Updated: March 17, 2021 8:26:35 am
Virat Kohli’s brilliance gave India’s innings a grandstand finish and a sniff of winning the game. From 87/5 after 15 overs to 156/6, he inspired a fantastic comeback. But anything less than 170 on an excellent pitch wasn’t going to hassle England much, with the heavy artillery at their disposal. In the end, they won the third T20I by eight wickets with 10 balls remaining and went 2-1 up in the five-match series.
So resounding was England’s victory that Eoin Morgan was not required to bat in his 100th T20I. Jos Buttler’s unbeaten 83 off 52 balls, his highest score in this format, did the job for the tourists. The Englishman had returned home after the first Test due to England’s much-critiqued rotation policy. And he showed what they really missed. Daring and enterprise.
But as excellent as he was, India’s spinners creaked under pressure, a tendency that’s becoming increasingly predictable and alarming in limited-over games. As Yuzvendra Chahal came into the attack in the fourth over, Buttler danced down the track and blasted a six over mid-on. Ruffled, the leggie instantly went on the defensive. He nailed Jason Roy in that over, but Buttler wrested the initiative.
India are clearly hurt by Ravindra Jadeja’s absence and Kuldeep Yadav’s loss of form. Under pressure, the team’s ground fielding and catching, too, slipped. Lethargy when batting in powerplay also made a decisive difference. India managed only 24/3 as opposed to England’s 57/1.
Mark Wood and Jofra Archer bowled with searing pace and the Indian top order struggled, even to come onto the front foot. KL Rahul was beaten for pace by a Wood delivery that nipped back sharply and screamed through the gate. Back-to-back ducks would not help Rahul’s longevity in this format.
Then Rohit Sharma, too, was unusually troubled by pace. Pinned back into the crease by raw pace and the scoreboard barely moving, he tried to manufacture an ambitious shot against Wood but was undone by the angle and extra bounce. Ishan Kishan, the hero of the last match, was bounced out by Chris Jordan, wicketkeeper Buttler running back to pocket the top edge. Wood was touching 150kph, Archer was going at 145kph-plus. Jordan was not too far behind either.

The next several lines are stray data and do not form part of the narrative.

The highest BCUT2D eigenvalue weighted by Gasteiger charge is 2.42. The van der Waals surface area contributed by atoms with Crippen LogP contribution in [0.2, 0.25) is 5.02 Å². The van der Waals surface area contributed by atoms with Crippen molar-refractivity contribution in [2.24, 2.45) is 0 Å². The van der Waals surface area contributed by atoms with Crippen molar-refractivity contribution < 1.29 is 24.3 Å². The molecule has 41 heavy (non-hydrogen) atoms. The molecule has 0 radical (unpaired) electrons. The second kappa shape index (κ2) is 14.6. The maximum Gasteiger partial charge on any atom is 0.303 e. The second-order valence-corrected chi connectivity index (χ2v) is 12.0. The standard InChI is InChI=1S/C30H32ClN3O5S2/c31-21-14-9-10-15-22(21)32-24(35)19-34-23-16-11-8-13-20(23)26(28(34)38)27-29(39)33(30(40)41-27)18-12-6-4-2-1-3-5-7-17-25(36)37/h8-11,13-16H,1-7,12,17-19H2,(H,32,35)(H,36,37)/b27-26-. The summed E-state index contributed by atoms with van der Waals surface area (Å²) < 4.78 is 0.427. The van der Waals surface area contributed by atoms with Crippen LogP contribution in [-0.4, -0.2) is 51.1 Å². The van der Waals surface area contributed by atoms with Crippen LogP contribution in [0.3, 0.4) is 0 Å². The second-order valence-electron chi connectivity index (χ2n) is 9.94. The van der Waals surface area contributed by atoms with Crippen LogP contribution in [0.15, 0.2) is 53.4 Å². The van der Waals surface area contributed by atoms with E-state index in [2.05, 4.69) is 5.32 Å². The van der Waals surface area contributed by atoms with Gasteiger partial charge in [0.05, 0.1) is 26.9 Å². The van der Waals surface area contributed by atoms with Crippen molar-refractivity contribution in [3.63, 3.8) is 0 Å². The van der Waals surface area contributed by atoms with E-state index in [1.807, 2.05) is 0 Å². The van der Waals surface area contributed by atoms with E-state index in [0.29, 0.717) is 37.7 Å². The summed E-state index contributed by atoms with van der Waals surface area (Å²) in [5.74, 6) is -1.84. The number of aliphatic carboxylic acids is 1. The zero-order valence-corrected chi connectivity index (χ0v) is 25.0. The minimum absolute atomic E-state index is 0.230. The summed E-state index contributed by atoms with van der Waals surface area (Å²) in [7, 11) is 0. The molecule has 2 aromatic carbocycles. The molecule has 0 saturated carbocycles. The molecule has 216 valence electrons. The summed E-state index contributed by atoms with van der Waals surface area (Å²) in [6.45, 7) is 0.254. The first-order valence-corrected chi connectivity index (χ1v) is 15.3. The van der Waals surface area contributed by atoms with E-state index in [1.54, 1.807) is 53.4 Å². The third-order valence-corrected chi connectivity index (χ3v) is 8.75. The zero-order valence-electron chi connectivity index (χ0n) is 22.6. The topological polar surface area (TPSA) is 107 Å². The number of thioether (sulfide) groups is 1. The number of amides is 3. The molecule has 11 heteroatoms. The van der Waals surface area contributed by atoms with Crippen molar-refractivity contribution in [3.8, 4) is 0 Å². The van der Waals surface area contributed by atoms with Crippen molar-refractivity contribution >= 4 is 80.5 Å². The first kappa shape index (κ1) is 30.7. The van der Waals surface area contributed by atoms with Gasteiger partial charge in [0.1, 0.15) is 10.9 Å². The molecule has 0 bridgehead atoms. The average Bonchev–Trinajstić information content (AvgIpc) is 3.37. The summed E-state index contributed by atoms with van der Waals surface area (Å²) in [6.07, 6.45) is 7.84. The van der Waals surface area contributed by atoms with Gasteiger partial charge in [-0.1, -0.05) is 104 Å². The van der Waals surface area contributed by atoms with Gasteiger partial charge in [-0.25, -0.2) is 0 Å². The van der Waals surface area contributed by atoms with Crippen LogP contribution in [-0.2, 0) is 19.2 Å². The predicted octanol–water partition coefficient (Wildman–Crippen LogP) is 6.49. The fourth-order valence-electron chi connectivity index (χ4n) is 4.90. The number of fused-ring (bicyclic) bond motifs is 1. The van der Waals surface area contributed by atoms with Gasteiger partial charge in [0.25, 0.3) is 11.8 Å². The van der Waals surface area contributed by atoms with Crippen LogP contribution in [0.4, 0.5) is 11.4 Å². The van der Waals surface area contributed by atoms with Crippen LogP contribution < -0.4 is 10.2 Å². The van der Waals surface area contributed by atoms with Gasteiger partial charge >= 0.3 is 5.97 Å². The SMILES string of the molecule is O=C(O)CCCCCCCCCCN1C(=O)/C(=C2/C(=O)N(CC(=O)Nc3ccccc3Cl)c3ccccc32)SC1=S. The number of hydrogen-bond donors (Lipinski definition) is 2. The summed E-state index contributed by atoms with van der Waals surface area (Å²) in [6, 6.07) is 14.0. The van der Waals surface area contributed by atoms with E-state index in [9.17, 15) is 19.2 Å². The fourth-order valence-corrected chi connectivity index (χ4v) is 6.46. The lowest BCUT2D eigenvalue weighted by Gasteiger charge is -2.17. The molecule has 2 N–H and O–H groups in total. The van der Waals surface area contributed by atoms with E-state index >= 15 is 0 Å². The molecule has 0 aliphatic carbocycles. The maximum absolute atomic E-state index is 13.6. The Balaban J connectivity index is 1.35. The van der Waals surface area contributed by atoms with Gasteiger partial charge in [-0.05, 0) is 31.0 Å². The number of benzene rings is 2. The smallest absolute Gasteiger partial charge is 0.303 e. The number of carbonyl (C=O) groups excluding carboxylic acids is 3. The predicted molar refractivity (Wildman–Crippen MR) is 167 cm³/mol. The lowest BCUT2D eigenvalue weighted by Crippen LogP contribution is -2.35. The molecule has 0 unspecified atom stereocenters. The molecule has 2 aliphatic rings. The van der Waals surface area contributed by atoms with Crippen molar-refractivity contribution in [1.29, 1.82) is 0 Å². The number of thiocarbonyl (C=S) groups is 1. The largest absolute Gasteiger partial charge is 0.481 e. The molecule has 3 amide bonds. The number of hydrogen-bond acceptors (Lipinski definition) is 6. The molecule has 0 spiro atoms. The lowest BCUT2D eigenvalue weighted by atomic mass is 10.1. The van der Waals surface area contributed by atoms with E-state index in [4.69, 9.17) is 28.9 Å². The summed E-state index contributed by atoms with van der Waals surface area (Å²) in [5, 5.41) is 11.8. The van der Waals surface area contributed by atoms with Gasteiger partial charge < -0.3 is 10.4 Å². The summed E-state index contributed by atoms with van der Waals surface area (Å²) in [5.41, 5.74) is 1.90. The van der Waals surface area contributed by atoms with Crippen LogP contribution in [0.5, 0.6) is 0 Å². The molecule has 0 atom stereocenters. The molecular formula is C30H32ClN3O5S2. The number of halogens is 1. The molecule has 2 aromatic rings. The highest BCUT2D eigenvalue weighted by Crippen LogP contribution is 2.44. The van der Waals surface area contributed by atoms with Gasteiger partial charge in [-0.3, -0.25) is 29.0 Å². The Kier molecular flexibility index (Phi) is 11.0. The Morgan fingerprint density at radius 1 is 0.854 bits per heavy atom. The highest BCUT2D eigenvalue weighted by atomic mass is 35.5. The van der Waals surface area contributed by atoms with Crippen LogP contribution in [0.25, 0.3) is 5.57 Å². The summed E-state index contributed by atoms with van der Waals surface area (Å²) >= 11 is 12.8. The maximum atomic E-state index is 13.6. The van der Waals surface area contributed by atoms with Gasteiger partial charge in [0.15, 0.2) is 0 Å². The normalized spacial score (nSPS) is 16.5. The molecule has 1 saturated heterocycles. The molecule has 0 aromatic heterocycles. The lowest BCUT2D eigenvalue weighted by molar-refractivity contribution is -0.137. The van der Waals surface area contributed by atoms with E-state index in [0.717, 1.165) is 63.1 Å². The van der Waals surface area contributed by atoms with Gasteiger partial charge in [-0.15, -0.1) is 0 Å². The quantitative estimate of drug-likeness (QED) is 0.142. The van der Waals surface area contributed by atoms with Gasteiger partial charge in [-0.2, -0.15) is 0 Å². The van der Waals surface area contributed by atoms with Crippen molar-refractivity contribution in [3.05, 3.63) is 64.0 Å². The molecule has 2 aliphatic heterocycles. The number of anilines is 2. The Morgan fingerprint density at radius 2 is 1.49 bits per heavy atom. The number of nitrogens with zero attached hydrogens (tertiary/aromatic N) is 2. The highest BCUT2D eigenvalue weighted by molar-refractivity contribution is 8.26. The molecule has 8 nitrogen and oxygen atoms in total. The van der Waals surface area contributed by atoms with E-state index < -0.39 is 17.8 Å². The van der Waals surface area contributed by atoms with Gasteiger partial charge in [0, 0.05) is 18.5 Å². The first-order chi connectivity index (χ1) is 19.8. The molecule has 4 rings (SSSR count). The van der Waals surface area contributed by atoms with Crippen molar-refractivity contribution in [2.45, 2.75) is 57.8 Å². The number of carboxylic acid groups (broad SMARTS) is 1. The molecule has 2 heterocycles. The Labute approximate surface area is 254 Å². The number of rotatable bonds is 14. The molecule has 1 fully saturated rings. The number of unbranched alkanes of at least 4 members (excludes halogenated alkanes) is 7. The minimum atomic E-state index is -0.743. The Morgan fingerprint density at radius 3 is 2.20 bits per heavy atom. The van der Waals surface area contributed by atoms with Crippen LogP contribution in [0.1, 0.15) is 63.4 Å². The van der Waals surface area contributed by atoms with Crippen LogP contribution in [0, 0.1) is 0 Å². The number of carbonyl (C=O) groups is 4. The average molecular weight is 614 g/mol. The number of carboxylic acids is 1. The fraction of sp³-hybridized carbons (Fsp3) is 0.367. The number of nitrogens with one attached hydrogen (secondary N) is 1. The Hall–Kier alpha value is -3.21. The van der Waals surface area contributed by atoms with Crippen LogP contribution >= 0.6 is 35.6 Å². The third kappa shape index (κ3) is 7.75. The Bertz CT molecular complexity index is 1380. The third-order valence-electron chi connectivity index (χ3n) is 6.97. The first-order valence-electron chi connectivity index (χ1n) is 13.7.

What a difference Wood has made. Joe Root’s cagey England didn’t play him in the last two Tests, especially in the fourth Test, when he was available for selection. Eoin Morgan’s bold (and beautiful) England use the 31-year-old Durham quick as their pace spearhead. England concede less than seven runs per over in T20I Powerplays when Wood and Archer hunt in a pair. Wood purchased a bit of movement too, which made him deadlier.
India reshuffled their batting order to accommodate Rahul as Rohit’s opening partner. After his blazing half-century in the last game, Kishan was a shoo-in and was sent at No. 3. The rejig saw Kohli drop himself down the order at No .4, a decision that the captain will surely rethink going ahead. No. 3 is Kohli’s domain in white-ball cricket and being the team’s best batsman a tinkering is probably ill-advised.
The difference in class was evident from ball one. Until then, pace had kept the Indian batsmen crease-bound. Kohli got off the mark with a front-foot cover drive for four off Woods. Towards the back-end of the innings, he somewhat ruined Wood’s figures, hitting him for consecutive sixes followed by a four. The second six came off a 150kph delivery and the best part was the way the India skipper had dominated the bowler’s length by going deep into the crease. The lofted drive over mid-off was the standout shot of the match.
Kohli’s 77 not out off 46 balls, laced with eight fours and four sixes, was a lone ranger. He paced his innings beautifully. He was on 28 off 29 balls at one stage. From there to his 27th T20I half-century accounted for only eight more deliveries. He thus dispelled doubts regarding his touch, after he went for three ducks in five innings. He has now scored two half-centuries on the spin in grand style.
Only Rishabh Pant gave his skipper some support during a 40-run fourth-wicket partnership. But a crazy run-out – Pant going for the third – nipped the association in the bud. For twice now in three matches, India’s batting has faltered after being sent in. Yet again, like the T20I series opener, pace did the business for England.
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